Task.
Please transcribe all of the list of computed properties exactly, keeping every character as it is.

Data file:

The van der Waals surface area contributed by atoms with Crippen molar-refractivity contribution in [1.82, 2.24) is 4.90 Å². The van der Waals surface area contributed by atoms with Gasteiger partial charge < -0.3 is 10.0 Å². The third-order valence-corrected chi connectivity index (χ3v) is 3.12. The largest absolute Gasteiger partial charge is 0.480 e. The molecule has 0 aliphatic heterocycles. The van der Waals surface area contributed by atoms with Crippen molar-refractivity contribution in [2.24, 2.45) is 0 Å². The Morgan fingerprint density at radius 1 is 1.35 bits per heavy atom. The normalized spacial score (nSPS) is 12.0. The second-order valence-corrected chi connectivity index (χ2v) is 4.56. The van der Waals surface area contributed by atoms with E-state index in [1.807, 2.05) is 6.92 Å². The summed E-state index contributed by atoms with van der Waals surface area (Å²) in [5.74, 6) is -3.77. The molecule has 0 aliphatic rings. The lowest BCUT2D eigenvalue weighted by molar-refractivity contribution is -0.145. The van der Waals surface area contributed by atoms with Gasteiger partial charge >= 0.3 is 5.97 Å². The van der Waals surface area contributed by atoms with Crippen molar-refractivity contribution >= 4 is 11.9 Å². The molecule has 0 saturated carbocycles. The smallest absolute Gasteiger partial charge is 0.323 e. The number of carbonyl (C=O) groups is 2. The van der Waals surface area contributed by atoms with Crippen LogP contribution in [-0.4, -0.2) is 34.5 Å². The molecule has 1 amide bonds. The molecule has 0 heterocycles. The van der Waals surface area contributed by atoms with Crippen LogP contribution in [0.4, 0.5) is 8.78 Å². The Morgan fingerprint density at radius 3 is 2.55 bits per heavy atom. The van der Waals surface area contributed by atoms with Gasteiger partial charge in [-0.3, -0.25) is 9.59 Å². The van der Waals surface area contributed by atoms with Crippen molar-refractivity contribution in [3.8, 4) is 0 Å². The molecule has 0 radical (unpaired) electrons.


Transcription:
The van der Waals surface area contributed by atoms with Crippen molar-refractivity contribution in [1.82, 2.24) is 4.90 Å². The van der Waals surface area contributed by atoms with Gasteiger partial charge < -0.3 is 10.0 Å². The third-order valence-corrected chi connectivity index (χ3v) is 3.12. The largest absolute Gasteiger partial charge is 0.480 e. The molecule has 0 aliphatic heterocycles. The van der Waals surface area contributed by atoms with Crippen molar-refractivity contribution in [2.24, 2.45) is 0 Å². The Morgan fingerprint density at radius 1 is 1.35 bits per heavy atom. The normalized spacial score (nSPS) is 12.0. The second-order valence-corrected chi connectivity index (χ2v) is 4.56. The van der Waals surface area contributed by atoms with E-state index in [1.807, 2.05) is 6.92 Å². The summed E-state index contributed by atoms with van der Waals surface area (Å²) in [5.74, 6) is -3.77. The molecule has 0 aliphatic rings. The lowest BCUT2D eigenvalue weighted by molar-refractivity contribution is -0.145. The van der Waals surface area contributed by atoms with Gasteiger partial charge >= 0.3 is 5.97 Å². The van der Waals surface area contributed by atoms with Crippen molar-refractivity contribution >= 4 is 11.9 Å². The molecule has 0 saturated carbocycles. The smallest absolute Gasteiger partial charge is 0.323 e. The number of carbonyl (C=O) groups is 2. The van der Waals surface area contributed by atoms with Crippen LogP contribution in [-0.4, -0.2) is 34.5 Å². The molecule has 1 amide bonds. The molecule has 0 heterocycles. The van der Waals surface area contributed by atoms with Crippen LogP contribution in [0.4, 0.5) is 8.78 Å². The Morgan fingerprint density at radius 3 is 2.55 bits per heavy atom. The van der Waals surface area contributed by atoms with Gasteiger partial charge in [-0.3, -0.25) is 9.59 Å². The van der Waals surface area contributed by atoms with Crippen molar-refractivity contribution in [3.8, 4) is 0 Å². The molecule has 0 radical (unpaired) electrons.